The stresses and pressures endured by Nurse Managers are more acute in the healthcare sector than in any other industry. Few industries are under such close scrutiny and the Nurse Manager is held accountable for every action that takes place in her unit. While a good nurse is promoted based on her expertise and achievements as a nurse, a Nurse Manager’s success is dependent not only on her own abilities and knowledge as a nurse and manager, but also on the performance of the nurses in her department.
This explains why it is essential for a Nurse Manager to develop her management and leadership skills to effectively influence the delivery of excellent healthcare services from her nurses. Here are some key qualities that every good Nurse Manager should possess:
Nurses look to their Nurse Manager for her clinical expertise when they encounter a problem. The Nurse Manager should be able to demonstrate how to dress a complex wound or manage an emergency situation, as well as provide recommendations for managing specific situations. She should also keep herself informed on the most updated nursing guidelines through readings, formal education and clinical practise to retain and hone her nursing skills.
A Nurse Manager’s department and her healthcare workers are a reflection of herself. When she makes honest and ethical behaviour a fundamental value in her department, her team will follow suit. By emphasizing these standards and displaying them herself, she has a higher chance of changing the work environment into an open and friendly workplace with great teamwork.
Being able to succinctly explain what should be achieved is essential to everyone working towards the same goal. Talking to the nursing staff on a daily basis and making herself accessible to discuss departmental issues is imperative in enabling the nursing staff to trust and depend on the Nurse Manager. This open communication also motivates them to work harder under her leadership and guidance.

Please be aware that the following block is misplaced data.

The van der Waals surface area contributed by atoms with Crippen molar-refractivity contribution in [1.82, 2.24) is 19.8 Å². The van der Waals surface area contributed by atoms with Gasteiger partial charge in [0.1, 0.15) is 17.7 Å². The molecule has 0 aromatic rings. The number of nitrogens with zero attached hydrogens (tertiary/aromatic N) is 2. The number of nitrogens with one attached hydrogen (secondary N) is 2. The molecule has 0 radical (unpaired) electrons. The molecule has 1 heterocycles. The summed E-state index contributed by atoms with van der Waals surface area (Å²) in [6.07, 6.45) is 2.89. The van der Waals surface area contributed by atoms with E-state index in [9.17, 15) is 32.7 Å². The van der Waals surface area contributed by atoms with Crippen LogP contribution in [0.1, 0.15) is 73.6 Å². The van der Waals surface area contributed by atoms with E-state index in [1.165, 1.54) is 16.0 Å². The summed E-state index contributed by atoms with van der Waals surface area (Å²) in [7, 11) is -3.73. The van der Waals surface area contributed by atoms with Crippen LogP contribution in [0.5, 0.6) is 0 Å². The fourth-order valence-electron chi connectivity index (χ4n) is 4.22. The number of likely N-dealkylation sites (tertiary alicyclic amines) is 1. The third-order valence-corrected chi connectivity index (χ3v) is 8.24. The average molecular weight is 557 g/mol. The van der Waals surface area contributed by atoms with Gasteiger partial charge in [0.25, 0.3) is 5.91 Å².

Leading By Example
Leading by example may sound like a worn-out cliché but there is no greater motivation to nurses than seeing their Nurse Manager down in the trenches working alongside them. If the Nurse Manager expects her team to work hard and produce quality care for their patients, she needs to lead by example. By proving her commitment to the patients in her department, she will earn the respect of her staff and instill that same commitment in them.
Keeping the healthcare team positive could be as simple as providing encouraging words, a word of appreciation, support or a listening ear. If the nurses are happy and motivated, they may not mind as much staying that extra hour to help out a patient, or devoting extra hours to work on departmental improvement projects and other work activities.
Everybody is different. Every employee will have a different culture, language, educational background, personality and sense of values. This affects how each of them process and interpret information that is given to them. While some are open to constructive feedback, others may take it personally and become defensive. Some respond well under pressure, others may have difficulty coping.
An effective Nurse Manager is able to customize her approach based on the individual nurse. Her ability to do this will play a major role in her ability to get the best work out of her nurses and other healthcare workers in her department.